There has been a start to bring the concepts of lean manufacturing into agile development. Recently, Mike Cottmeyer in How to Build a Large Agile Organization proposes that Agile on its own is not enough for a large organization. In his view, Agile falls short and needs to be supplemented by additional methodologies like Lean or Kanban when coordinating outside the development team.
If adoption of Agile is impeded by its very nature in large organizations and Kanban is the proposed answer, then the Agile solution is insufficient. Agile needs to expand its scope to be relevant and useful for non-developers as well as across development teams.
To understand how Lean applies to Agile development, I’m going to take a short detour though history.
Mapping manufacturing principles to software development is an interesting cross-pollination of ideas. Discrete manufacturing is quite different from application development, but that doesn’t mean the software industry can’t learn a thing or two from a different sector.
Lean was born out of a need to re-invent the manufacturing industry, which had not really evolved since the inventions of Henry Ford and the production line. From Ford’s time to the post second world war period, most manufacturing was very good at making enormous quantities of the same product, regardless of the demand. Ford’s famous quote about color clearly exemplified the thinking of the day: “Any customer can have a car painted any colour that he wants so long as it is black”. In other words, Ford’s production line was optimized for manufacturing, not profit, and turned out to be quite inflexible when market conditions changed.
In the 1950s, Sakichi Toyoda made a revolutionary leap forward with two principles:
- Pull vs. push – at any point in the production process, the trigger to start work on a production unit is governed by its upstream neighbor. As an example, I do not start my work on a product unit until the guy following me says he will be able to receive it.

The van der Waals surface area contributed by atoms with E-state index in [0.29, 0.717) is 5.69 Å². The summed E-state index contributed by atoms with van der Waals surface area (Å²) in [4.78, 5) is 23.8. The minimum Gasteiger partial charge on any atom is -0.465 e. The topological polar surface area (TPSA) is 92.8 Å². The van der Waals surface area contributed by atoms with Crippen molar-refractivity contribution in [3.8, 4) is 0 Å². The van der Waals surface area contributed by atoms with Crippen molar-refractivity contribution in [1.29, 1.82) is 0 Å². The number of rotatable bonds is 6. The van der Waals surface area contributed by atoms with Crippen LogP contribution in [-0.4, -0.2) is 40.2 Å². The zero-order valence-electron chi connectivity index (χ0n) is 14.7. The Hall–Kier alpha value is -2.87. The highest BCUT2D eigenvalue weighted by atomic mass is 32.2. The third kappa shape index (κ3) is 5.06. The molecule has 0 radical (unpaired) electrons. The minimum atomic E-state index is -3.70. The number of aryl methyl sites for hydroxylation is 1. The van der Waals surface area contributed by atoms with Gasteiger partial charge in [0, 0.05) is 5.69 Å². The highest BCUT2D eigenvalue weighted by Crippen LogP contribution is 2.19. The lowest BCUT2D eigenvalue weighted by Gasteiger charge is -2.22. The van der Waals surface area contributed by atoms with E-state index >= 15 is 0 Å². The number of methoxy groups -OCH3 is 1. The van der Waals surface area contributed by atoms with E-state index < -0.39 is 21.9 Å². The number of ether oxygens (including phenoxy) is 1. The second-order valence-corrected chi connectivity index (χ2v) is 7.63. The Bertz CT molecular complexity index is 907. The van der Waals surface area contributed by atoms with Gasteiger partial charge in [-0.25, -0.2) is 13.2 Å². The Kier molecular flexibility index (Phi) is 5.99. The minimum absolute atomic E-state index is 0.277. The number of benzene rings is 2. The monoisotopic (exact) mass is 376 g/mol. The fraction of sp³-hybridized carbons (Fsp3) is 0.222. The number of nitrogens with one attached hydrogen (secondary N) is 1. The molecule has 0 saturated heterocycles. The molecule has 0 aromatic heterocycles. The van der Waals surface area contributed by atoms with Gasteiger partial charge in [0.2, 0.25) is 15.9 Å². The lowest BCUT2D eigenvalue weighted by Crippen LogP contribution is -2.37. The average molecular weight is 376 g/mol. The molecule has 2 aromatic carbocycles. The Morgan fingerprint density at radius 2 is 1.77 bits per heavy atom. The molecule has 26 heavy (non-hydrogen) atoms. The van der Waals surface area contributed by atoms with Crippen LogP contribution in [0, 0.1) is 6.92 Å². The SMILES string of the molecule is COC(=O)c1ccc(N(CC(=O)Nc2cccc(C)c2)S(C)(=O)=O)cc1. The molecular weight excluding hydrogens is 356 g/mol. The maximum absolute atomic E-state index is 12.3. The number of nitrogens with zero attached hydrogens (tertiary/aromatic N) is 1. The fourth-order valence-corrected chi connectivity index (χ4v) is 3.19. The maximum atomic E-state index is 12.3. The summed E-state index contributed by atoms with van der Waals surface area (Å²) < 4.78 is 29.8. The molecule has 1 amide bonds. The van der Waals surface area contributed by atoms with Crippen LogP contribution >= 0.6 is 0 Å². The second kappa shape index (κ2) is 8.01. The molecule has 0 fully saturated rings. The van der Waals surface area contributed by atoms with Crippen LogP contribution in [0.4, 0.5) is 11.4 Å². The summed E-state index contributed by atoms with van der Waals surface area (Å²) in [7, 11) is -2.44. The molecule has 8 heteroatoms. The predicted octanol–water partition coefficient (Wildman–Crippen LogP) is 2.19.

- Efficient manufacturing depends on the management of three key inefficiencies: overburden (muri), inconsistency (mura), and eliminating waste (muda).
Together, these elements formed the underlying principles that Sakichi spearheaded into what is now known as The Toyota Production System (TPS). The TPS has subsequently been used as the the basis for Western derivatives such as Just-In-Time, value-stream mapping, Six Sigma and Lean, to name a few.
So what does this have to do with Agile and large organizations?
There are well-documented cases where agile alone was not enough, and that’s where Lean/TPS can add value. For the most part though, the application of Lean principles has been limited to just one part: Kanban.
The TPS Kanban methodology has two aspects. First, a Kanban card is attached to every unit under production and carries contextual information (metadata) about the tasks that need to be performed on that unit and second, task readiness and data are used to trigger an specific action (work).
Over the past decade, the Agile methodology has been used successfully within development teams, usually sized between 8 and 15 people. Agile’s benefits and values for this type of environment have been well articulated by many others (including on this blog), but most Agile adopters may not have realized the close mapping to Lean/TPS.
- Muri (overburden) – overproduction – in an Agile context, this is usually expressed as over-planning
- Mura (inconsistency) – elimination of bugs at the earliest stages, resulting in more stable and reliable iterations
- Muda (waste) – close interaction with the customer to absorb change and prevent wasted iterations
- Kaizen (continuous improvement) – refactoring, unit testing, system integration
Secondly and more importantly for large teams, the TPS/Lean idea of pull vs. push is key. But there are other aspects of Lean/TPS that would benefit software development, Kanban being an important one but not the only one.
In an Agile context, Kanban is usually expressed as a board or wall with movable index cards to visualize units of customer value and work flow. This is where I think the rails have come off Agile/Kanban compared to the original TPS philosophy. Kanban is just one gear in the whole TPS methodology. Its an integral part but no more important than the other parts. To function optimally, the TPS/Lean requires all the piece to be implemented not just one.
The other aspects of TPS/Lean are:
- Andon (signage, early warning) – literally means paper lantern and is used to call attention to a problem in the process. For Agile, it should be express as how do you measure your team’s progress and convey that information to the whole organization.
- Jidoka (autonomation) – automation with human intelligence. The efficient use of tools like static analysis and continuous build to aid in development.
- Poka-yoke (fail-safing) – not just exception handling, but actual prevention of faults and counter-measure strategies to prevent the fault from reoccurring.
These other parts of the TPS were not born because people like more processes and rules; they came out of need, something the agile methodology has yet to realize it requires.